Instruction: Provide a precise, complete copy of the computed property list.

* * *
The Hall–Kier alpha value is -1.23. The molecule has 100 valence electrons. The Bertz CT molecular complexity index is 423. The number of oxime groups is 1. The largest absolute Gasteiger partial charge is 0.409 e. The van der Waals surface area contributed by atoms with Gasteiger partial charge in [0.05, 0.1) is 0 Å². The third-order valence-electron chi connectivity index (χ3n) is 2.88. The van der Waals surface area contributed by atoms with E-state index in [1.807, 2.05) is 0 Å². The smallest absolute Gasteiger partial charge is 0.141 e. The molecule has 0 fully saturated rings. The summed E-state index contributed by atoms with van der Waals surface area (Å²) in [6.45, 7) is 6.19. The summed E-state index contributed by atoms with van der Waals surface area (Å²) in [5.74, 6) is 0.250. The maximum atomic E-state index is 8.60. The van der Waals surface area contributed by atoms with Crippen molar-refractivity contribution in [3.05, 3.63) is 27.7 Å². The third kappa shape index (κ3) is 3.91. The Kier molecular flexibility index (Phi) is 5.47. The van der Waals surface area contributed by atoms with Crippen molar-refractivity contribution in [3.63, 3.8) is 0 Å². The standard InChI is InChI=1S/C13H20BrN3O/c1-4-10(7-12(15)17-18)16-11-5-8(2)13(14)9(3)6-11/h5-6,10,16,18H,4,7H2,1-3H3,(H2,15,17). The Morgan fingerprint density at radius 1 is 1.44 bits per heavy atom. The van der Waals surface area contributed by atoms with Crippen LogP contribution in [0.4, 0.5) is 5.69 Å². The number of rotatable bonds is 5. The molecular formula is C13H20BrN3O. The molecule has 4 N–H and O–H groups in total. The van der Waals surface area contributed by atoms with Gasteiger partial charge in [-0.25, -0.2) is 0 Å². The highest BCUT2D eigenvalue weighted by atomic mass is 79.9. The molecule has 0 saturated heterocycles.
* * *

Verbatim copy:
The Hall–Kier alpha value is -1.23. The molecule has 100 valence electrons. The Bertz CT molecular complexity index is 423. The number of oxime groups is 1. The largest absolute Gasteiger partial charge is 0.409 e. The van der Waals surface area contributed by atoms with Gasteiger partial charge in [0.05, 0.1) is 0 Å². The third-order valence-electron chi connectivity index (χ3n) is 2.88. The van der Waals surface area contributed by atoms with E-state index in [1.807, 2.05) is 0 Å². The smallest absolute Gasteiger partial charge is 0.141 e. The molecule has 0 fully saturated rings. The summed E-state index contributed by atoms with van der Waals surface area (Å²) in [6.45, 7) is 6.19. The summed E-state index contributed by atoms with van der Waals surface area (Å²) in [5.74, 6) is 0.250. The maximum atomic E-state index is 8.60. The van der Waals surface area contributed by atoms with Crippen molar-refractivity contribution in [3.05, 3.63) is 27.7 Å². The third kappa shape index (κ3) is 3.91. The Kier molecular flexibility index (Phi) is 5.47. The van der Waals surface area contributed by atoms with Crippen molar-refractivity contribution in [3.63, 3.8) is 0 Å². The standard InChI is InChI=1S/C13H20BrN3O/c1-4-10(7-12(15)17-18)16-11-5-8(2)13(14)9(3)6-11/h5-6,10,16,18H,4,7H2,1-3H3,(H2,15,17). The Morgan fingerprint density at radius 1 is 1.44 bits per heavy atom. The van der Waals surface area contributed by atoms with Crippen LogP contribution in [0.4, 0.5) is 5.69 Å². The number of rotatable bonds is 5. The molecular formula is C13H20BrN3O. The molecule has 4 N–H and O–H groups in total. The van der Waals surface area contributed by atoms with Gasteiger partial charge in [-0.25, -0.2) is 0 Å². The highest BCUT2D eigenvalue weighted by atomic mass is 79.9. The molecule has 0 saturated heterocycles.